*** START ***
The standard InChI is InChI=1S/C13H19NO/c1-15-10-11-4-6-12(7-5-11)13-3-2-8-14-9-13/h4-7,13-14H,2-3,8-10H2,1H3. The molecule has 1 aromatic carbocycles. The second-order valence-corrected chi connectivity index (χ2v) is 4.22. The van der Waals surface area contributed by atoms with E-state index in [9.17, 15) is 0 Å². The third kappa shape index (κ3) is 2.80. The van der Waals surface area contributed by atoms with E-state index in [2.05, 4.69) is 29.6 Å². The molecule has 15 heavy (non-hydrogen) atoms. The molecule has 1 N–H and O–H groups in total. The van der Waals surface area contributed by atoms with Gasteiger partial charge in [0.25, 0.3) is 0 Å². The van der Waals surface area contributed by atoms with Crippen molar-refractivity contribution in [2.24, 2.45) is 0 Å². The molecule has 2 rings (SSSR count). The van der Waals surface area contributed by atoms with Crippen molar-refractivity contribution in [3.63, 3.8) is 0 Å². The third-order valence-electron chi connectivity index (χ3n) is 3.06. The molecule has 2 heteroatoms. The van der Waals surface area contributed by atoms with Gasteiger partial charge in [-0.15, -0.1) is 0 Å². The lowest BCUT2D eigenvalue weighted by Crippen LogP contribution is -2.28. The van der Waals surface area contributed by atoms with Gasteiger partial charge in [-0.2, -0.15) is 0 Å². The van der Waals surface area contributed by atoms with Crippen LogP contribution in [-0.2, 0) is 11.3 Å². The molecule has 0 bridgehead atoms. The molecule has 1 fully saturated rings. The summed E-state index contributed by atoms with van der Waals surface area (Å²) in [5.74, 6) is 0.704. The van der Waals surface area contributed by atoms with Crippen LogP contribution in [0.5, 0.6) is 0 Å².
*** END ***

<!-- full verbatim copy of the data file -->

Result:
The standard InChI is InChI=1S/C13H19NO/c1-15-10-11-4-6-12(7-5-11)13-3-2-8-14-9-13/h4-7,13-14H,2-3,8-10H2,1H3. The molecule has 1 aromatic carbocycles. The second-order valence-corrected chi connectivity index (χ2v) is 4.22. The van der Waals surface area contributed by atoms with E-state index in [9.17, 15) is 0 Å². The third kappa shape index (κ3) is 2.80. The van der Waals surface area contributed by atoms with E-state index in [2.05, 4.69) is 29.6 Å². The molecule has 15 heavy (non-hydrogen) atoms. The molecule has 1 N–H and O–H groups in total. The van der Waals surface area contributed by atoms with Gasteiger partial charge in [0.25, 0.3) is 0 Å². The van der Waals surface area contributed by atoms with Crippen molar-refractivity contribution in [2.24, 2.45) is 0 Å². The molecule has 2 rings (SSSR count). The van der Waals surface area contributed by atoms with Crippen molar-refractivity contribution in [3.63, 3.8) is 0 Å². The third-order valence-electron chi connectivity index (χ3n) is 3.06. The molecule has 2 heteroatoms. The van der Waals surface area contributed by atoms with Gasteiger partial charge in [-0.15, -0.1) is 0 Å². The lowest BCUT2D eigenvalue weighted by Crippen LogP contribution is -2.28. The van der Waals surface area contributed by atoms with Gasteiger partial charge in [-0.2, -0.15) is 0 Å². The van der Waals surface area contributed by atoms with Crippen LogP contribution in [-0.2, 0) is 11.3 Å². The molecule has 0 bridgehead atoms. The molecule has 1 fully saturated rings. The summed E-state index contributed by atoms with van der Waals surface area (Å²) in [5.74, 6) is 0.704. The van der Waals surface area contributed by atoms with Crippen LogP contribution in [0.5, 0.6) is 0 Å².